Until 1938, anyone getting off the ground on the rare airplanes had to put up with the fact that they would have to be writing with a pencil or get stained head to toes with ink that the internal pressure would push out of “eternal feathers.” In that year, the Hungarian journalist Laszlo Biro came up with a way to put an end to it: he replaced the tip at the end of the pen, which was fashioned after goose feathers, with a small ball. During the WWII, the invention was used by British pilots. And only them, because the wider audience had no idea about the existence of these special aviator's pens that do not stain your hands and can write kilometers of lines without a refill.
And then the war was over. An on October 29, 1945, the Gimbels department store in New York put on display a never before seen product, the ballpoint pen. The new product was supported by advertising, but it was promoted to Americans, not yet a much-flying nation, as the first pen that could “write under water.” And it worked: sold at a whopping price of 12 dollars, a monthly income of a laundrywoman, ten thousand pens were bought on the first day. History does not report on whether each buyer did dive with their purchase.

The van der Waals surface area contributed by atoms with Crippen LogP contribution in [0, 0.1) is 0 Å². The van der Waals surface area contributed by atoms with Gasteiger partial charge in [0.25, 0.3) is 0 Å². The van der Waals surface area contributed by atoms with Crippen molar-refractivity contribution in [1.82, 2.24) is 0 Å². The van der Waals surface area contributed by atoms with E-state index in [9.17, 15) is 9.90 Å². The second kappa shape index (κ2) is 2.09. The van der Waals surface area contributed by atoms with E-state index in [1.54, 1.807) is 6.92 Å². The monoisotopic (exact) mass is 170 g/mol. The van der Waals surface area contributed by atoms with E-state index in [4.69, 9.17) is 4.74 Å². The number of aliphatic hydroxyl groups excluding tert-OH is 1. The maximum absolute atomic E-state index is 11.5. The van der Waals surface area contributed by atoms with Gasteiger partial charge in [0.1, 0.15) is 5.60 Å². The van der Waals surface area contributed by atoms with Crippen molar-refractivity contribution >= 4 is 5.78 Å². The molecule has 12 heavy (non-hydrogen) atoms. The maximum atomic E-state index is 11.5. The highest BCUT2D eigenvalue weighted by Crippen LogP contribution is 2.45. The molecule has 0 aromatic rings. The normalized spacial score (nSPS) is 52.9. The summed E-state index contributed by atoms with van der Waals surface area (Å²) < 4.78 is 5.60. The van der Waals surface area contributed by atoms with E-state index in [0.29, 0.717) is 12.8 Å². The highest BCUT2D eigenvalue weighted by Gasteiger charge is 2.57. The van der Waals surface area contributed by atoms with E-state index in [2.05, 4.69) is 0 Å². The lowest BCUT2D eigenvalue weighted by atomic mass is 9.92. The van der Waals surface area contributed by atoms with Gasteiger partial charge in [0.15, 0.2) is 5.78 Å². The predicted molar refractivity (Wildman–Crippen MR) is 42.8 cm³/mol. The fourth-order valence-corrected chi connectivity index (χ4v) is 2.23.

But it was recorded that the ballpoint pen had been in space. Soviet cosmonauts used pencils to make their flight notes. Ever the aesthetes, Americans could not be satisfied with this, and they invested millions and years into developing a special pen that could write in zero gravity. This high internal pressure pen allowed the crew of Armstrong and Aldrin to get back to Earth from the Moon. They used the barrel of a pen to replace a broken lever on one of the numerous and critically important switches.